Editor’s note: This story is part of a series from Startland News highlighting entrepreneurs, businesses, and creators leading revitalization and redevelopment efforts in and around the historic 18th and Vine Jazz District. Click here to read additional stories from this series.
The Warren Harvey Art Gallery is one of the founding occupants of 2000 Vine, the East Side revitalization project centering on a pair of 150-year-old stone buildings that previously housed the city’s water and street departments just south of the 18th and Vine Jazz District.
Harvey, whose late grandmother was also an artist, has been drawn to art for as long as he can remember.
He didn’t pursue art seriously until age 24 though, when he realized that having “a regular job” wasn’t his calling, but he still needed a way to financially support himself.
“And from there, I just started painting,” Harvey said. “Because I deal with mental illness — I’ve dealt with mental illness and have obsessive ways of thinking — I expressed that through my art.”
Despite the moniker “Stylez,” Harvey said his artwork — predominantly consisting of paintings and portraits using acrylic paint — is not influenced by any specific artist or style.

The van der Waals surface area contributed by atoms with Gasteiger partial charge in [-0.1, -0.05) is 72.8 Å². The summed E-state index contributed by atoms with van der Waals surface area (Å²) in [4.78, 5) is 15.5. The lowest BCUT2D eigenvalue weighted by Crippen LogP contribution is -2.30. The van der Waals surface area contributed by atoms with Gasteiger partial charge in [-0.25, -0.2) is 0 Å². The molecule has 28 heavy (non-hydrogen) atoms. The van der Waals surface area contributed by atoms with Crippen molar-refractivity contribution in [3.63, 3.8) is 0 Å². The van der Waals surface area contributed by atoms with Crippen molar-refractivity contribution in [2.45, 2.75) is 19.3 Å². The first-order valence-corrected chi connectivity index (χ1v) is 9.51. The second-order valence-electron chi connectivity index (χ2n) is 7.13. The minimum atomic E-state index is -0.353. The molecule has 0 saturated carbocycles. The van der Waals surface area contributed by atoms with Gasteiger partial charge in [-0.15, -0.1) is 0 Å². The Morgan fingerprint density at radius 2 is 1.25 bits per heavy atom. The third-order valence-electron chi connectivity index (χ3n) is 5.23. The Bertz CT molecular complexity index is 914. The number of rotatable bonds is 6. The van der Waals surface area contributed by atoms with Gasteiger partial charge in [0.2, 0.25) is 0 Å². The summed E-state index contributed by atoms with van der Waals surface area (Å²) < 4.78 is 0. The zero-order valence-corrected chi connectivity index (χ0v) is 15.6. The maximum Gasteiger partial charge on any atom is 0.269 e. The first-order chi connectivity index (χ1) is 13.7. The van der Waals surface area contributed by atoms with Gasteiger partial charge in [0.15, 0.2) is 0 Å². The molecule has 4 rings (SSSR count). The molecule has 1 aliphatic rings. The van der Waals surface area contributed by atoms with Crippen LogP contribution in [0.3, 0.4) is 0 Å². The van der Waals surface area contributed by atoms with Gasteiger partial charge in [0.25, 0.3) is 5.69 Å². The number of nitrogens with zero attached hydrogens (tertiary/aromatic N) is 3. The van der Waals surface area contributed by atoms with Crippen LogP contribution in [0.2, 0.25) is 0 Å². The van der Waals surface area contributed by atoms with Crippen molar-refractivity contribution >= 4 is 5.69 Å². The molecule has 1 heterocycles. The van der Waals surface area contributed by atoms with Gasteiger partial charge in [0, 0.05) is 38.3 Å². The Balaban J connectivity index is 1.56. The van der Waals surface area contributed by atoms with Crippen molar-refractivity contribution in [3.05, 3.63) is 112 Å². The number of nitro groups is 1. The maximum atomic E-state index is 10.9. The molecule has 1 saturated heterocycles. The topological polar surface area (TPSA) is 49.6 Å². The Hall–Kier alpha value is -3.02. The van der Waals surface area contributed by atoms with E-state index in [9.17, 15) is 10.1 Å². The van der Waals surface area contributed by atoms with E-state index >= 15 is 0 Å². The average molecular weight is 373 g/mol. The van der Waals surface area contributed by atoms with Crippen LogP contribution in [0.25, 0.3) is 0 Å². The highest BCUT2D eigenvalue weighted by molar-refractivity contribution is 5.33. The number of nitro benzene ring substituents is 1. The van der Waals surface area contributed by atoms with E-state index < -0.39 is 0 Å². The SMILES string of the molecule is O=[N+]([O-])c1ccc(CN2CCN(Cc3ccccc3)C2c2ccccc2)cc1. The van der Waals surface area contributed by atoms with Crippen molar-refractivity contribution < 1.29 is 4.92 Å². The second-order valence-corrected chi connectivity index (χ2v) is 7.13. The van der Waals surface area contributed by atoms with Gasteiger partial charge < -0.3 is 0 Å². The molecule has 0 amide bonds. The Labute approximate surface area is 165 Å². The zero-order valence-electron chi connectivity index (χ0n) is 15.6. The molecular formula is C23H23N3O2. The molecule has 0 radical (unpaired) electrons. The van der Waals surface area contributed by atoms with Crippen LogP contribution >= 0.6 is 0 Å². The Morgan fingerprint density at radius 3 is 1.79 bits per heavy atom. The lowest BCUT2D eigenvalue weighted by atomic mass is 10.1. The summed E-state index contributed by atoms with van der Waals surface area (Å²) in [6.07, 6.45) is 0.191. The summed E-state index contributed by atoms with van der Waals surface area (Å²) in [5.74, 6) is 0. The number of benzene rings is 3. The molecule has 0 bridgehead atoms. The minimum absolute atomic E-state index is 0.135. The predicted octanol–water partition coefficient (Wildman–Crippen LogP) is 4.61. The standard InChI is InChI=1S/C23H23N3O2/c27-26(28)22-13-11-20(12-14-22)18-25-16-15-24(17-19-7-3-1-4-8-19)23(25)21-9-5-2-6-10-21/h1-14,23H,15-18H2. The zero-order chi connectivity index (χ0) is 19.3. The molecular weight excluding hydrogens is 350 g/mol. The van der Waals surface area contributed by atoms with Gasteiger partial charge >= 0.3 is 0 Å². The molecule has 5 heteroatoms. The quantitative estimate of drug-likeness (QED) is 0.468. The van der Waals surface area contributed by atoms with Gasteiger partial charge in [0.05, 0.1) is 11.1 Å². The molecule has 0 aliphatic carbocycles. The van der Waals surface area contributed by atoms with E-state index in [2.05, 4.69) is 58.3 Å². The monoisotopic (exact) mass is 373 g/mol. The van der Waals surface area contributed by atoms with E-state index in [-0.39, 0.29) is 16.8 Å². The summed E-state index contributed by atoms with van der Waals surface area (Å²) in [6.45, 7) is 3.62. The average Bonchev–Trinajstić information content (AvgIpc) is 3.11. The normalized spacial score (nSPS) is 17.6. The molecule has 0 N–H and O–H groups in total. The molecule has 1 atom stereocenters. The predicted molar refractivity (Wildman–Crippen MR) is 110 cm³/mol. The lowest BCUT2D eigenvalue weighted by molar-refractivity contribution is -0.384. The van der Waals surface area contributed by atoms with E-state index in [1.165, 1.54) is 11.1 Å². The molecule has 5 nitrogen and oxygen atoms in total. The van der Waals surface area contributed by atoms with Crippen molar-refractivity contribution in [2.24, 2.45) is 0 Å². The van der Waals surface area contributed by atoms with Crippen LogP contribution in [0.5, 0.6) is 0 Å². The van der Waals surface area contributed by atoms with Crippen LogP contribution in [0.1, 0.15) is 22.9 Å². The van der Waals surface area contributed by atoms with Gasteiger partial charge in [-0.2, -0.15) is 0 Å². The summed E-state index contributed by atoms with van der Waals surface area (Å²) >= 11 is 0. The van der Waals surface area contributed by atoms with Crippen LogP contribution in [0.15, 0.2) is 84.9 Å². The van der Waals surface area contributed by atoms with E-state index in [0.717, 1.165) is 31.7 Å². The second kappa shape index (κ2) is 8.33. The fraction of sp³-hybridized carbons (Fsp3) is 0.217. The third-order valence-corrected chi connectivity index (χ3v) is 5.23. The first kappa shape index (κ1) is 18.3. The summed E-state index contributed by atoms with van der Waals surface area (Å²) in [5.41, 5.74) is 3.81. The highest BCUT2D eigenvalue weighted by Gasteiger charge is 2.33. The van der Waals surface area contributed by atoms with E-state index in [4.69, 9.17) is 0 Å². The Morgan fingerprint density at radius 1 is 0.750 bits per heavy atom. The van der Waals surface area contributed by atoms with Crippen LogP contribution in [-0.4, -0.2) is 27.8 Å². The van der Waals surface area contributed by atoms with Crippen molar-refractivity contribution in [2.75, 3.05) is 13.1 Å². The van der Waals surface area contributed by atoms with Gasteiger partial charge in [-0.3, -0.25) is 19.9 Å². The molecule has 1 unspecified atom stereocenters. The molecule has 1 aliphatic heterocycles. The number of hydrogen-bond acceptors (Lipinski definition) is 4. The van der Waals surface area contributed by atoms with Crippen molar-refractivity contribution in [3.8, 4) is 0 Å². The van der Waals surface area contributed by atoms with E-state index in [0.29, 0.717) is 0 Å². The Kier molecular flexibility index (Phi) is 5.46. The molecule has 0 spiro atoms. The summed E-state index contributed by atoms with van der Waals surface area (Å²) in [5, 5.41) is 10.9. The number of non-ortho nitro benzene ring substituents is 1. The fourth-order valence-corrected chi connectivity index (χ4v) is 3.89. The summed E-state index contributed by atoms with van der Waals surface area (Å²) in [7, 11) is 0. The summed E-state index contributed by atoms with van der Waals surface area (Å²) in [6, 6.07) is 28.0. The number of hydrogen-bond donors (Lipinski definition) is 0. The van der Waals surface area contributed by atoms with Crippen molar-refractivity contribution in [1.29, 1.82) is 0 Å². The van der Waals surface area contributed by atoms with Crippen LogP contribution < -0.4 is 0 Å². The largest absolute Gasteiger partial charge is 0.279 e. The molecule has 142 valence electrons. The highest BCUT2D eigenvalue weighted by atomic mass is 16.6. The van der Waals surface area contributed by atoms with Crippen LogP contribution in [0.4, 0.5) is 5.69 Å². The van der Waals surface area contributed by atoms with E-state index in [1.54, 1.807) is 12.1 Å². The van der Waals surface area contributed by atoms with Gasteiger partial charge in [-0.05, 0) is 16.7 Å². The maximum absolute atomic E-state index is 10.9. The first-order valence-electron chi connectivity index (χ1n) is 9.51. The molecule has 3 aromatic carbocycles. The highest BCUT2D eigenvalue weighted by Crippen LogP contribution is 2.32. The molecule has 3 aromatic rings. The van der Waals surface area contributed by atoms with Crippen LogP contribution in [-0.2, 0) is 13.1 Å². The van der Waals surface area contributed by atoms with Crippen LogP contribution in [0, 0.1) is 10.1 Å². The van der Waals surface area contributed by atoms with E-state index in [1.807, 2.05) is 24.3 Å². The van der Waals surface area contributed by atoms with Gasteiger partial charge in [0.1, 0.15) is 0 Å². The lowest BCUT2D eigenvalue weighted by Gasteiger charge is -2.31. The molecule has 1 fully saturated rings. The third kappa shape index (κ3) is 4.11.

“I try to kind of follow my heart and my mind when creating art, because I think so much on a normal basis,” Harvey said. “It’s like art is my escape. I would rather not be filled up with thoughts, so I follow my heart.”
Still, Harvey does draw inspiration from one key source: his mother, Yvette.
“My mom’s been one of my biggest supporters — my biggest supporter — and is the reason why I’m able to do what I’m doing to the capacity that I’m doing it, because she inspires me,” he said. “She created a space for me, and she encouraged me, and always supported me.”
Most of Harvey’s recent work features portraits composed of geometric blocks of color and curved lines, and occasionally borders on abstract.
Paintings from his new “Texture” collection were inspired by a trip to New Orleans. Harvey described the collection, which will feature some works of art with pieces of fabric layered on canvas, as the “next chapter” in his journey.
Believing in the masterpiece
Harvey uses the word “journey” often when discussing his art, and his life — so much so that he might sound like a motivational speaker or spiritual guide to a stranger’s ear.